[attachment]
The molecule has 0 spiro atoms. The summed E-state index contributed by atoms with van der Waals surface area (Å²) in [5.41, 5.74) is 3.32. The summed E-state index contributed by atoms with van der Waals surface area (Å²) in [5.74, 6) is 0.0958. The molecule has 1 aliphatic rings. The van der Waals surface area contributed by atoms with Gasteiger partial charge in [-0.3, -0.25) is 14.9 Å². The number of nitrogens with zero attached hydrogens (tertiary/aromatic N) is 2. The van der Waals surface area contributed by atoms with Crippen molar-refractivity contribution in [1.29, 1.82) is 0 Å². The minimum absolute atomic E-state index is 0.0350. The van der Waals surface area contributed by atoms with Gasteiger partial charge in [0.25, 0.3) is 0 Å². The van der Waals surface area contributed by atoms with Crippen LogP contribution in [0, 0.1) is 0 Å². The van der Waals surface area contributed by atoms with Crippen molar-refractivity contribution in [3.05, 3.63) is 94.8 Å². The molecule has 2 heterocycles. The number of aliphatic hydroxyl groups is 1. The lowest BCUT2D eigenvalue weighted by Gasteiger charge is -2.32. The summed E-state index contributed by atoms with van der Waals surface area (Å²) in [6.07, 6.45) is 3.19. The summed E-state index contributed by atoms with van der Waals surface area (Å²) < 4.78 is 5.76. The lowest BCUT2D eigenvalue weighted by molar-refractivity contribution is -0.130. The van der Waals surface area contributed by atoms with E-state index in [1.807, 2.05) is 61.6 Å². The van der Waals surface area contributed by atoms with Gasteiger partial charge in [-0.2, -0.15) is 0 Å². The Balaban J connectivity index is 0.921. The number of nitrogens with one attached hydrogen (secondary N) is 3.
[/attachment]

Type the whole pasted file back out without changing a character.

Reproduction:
The molecule has 0 spiro atoms. The summed E-state index contributed by atoms with van der Waals surface area (Å²) in [5.41, 5.74) is 3.32. The summed E-state index contributed by atoms with van der Waals surface area (Å²) in [5.74, 6) is 0.0958. The molecule has 1 aliphatic rings. The van der Waals surface area contributed by atoms with Gasteiger partial charge in [-0.3, -0.25) is 14.9 Å². The number of nitrogens with zero attached hydrogens (tertiary/aromatic N) is 2. The van der Waals surface area contributed by atoms with Crippen molar-refractivity contribution in [1.29, 1.82) is 0 Å². The minimum absolute atomic E-state index is 0.0350. The van der Waals surface area contributed by atoms with Gasteiger partial charge in [0.25, 0.3) is 0 Å². The van der Waals surface area contributed by atoms with Crippen LogP contribution in [0, 0.1) is 0 Å². The van der Waals surface area contributed by atoms with Crippen molar-refractivity contribution in [3.05, 3.63) is 94.8 Å². The molecule has 2 heterocycles. The number of aliphatic hydroxyl groups is 1. The lowest BCUT2D eigenvalue weighted by Gasteiger charge is -2.32. The summed E-state index contributed by atoms with van der Waals surface area (Å²) in [6.07, 6.45) is 3.19. The summed E-state index contributed by atoms with van der Waals surface area (Å²) < 4.78 is 5.76. The lowest BCUT2D eigenvalue weighted by molar-refractivity contribution is -0.130. The van der Waals surface area contributed by atoms with E-state index in [1.807, 2.05) is 61.6 Å². The van der Waals surface area contributed by atoms with Gasteiger partial charge in [-0.2, -0.15) is 0 Å². The Balaban J connectivity index is 0.921. The number of nitrogens with one attached hydrogen (secondary N) is 3.